Adjective "arrant" definition and examples

Pronunciation

/ˈar(ə)nt/

Definitions and examples

adjective

Complete, utter.
  1. 'According to him, the idea of ‘Hindustan for Hindus is not merely arrogant but is arrant nonsense‘.'
  2. 'The western world is fed so much arrant nonsense about people who follow differing forms of religious observance and, sadly, it is usually of a highly derogatory nature.'
  3. 'In public, the managers might pretend that their players don't drink, that only the highest standards of professionalism are tolerated, that football has moved into the modern world, but that's arrant nonsense.'
  4. 'Day after day, our leaders feed us arrant nonsense.'
  5. 'We heard arrant nonsense from this hopeless Minister of Police, who wanders around the country in a daze, blinded by his own incompetence.'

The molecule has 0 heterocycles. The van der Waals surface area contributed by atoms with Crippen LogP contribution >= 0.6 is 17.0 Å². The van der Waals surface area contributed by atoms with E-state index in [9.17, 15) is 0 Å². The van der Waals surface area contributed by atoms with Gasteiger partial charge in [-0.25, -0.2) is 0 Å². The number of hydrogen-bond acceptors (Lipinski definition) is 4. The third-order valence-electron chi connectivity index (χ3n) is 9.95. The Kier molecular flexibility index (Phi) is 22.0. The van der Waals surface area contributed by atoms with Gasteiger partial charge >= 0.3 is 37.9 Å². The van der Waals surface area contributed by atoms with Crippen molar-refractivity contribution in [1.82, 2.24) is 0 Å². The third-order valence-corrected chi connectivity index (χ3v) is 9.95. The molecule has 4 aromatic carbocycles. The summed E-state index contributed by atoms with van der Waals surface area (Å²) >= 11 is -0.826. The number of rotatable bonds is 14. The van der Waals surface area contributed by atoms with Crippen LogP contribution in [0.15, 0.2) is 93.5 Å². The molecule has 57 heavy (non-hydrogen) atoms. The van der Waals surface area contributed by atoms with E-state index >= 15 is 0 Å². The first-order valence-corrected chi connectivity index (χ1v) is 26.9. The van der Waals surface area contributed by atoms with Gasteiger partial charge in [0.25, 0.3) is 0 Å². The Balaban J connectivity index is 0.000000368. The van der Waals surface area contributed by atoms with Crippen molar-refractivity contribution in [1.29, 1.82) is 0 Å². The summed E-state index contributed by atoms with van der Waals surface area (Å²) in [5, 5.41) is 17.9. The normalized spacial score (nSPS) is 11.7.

6. 'However Ken conspicuously failed to mention that the other teams researching in the area have dismissed the Vinnikov and Grody paper as arrant nonsense.'
  7. 'From the point of view of historical fact, this is all - to put it mildly - arrant nonsense.'
  8. 'Did you ever, in all your life, hear such arrant nonsense?'
  9. 'I was a Minister for 9 years, and what the Hon Trevor Mallard has said is absolute arrant nonsense.'
  10. 'One must question the credibility of a journal that publishes such arrant nonsense.'

Definitions

1. downright; thorough; unmitigated; notorious: an arrant fool.

2. wandering; errant.

More examples(as adjective)

"nonsenses can be arrant."

"swindles can be arrant."

"rudenesses can be arrant."

"narcissisms can be arrant."

"mischief-makings can be arrant."

More examples++

Origin

Middle English: variant of errant, originally in phrases such as arrant thief (‘outlawed, roving thief’).